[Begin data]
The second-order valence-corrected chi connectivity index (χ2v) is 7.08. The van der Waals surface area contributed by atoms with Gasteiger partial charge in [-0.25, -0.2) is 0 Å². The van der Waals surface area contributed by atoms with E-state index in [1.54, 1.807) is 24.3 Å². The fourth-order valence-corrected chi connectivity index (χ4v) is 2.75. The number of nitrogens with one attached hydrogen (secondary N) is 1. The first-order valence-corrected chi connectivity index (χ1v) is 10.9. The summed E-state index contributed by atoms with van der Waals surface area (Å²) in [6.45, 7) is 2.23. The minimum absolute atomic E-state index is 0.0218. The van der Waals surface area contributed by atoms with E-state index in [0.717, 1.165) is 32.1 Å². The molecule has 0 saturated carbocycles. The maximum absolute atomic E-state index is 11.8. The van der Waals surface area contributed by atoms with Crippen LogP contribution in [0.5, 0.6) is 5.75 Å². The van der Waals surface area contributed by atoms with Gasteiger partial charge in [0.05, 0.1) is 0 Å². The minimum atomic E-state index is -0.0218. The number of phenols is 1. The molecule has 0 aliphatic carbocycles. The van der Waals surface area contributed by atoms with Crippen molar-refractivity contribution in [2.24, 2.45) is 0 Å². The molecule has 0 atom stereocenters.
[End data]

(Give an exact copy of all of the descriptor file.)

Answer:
The second-order valence-corrected chi connectivity index (χ2v) is 7.08. The van der Waals surface area contributed by atoms with Gasteiger partial charge in [-0.25, -0.2) is 0 Å². The van der Waals surface area contributed by atoms with E-state index in [1.54, 1.807) is 24.3 Å². The fourth-order valence-corrected chi connectivity index (χ4v) is 2.75. The number of nitrogens with one attached hydrogen (secondary N) is 1. The first-order valence-corrected chi connectivity index (χ1v) is 10.9. The summed E-state index contributed by atoms with van der Waals surface area (Å²) in [6.45, 7) is 2.23. The minimum absolute atomic E-state index is 0.0218. The van der Waals surface area contributed by atoms with E-state index in [0.717, 1.165) is 32.1 Å². The molecule has 0 saturated carbocycles. The maximum absolute atomic E-state index is 11.8. The van der Waals surface area contributed by atoms with Crippen LogP contribution in [0.5, 0.6) is 5.75 Å². The van der Waals surface area contributed by atoms with Gasteiger partial charge in [0.05, 0.1) is 0 Å². The minimum atomic E-state index is -0.0218. The number of phenols is 1. The molecule has 0 aliphatic carbocycles. The van der Waals surface area contributed by atoms with Crippen molar-refractivity contribution in [2.24, 2.45) is 0 Å². The molecule has 0 atom stereocenters.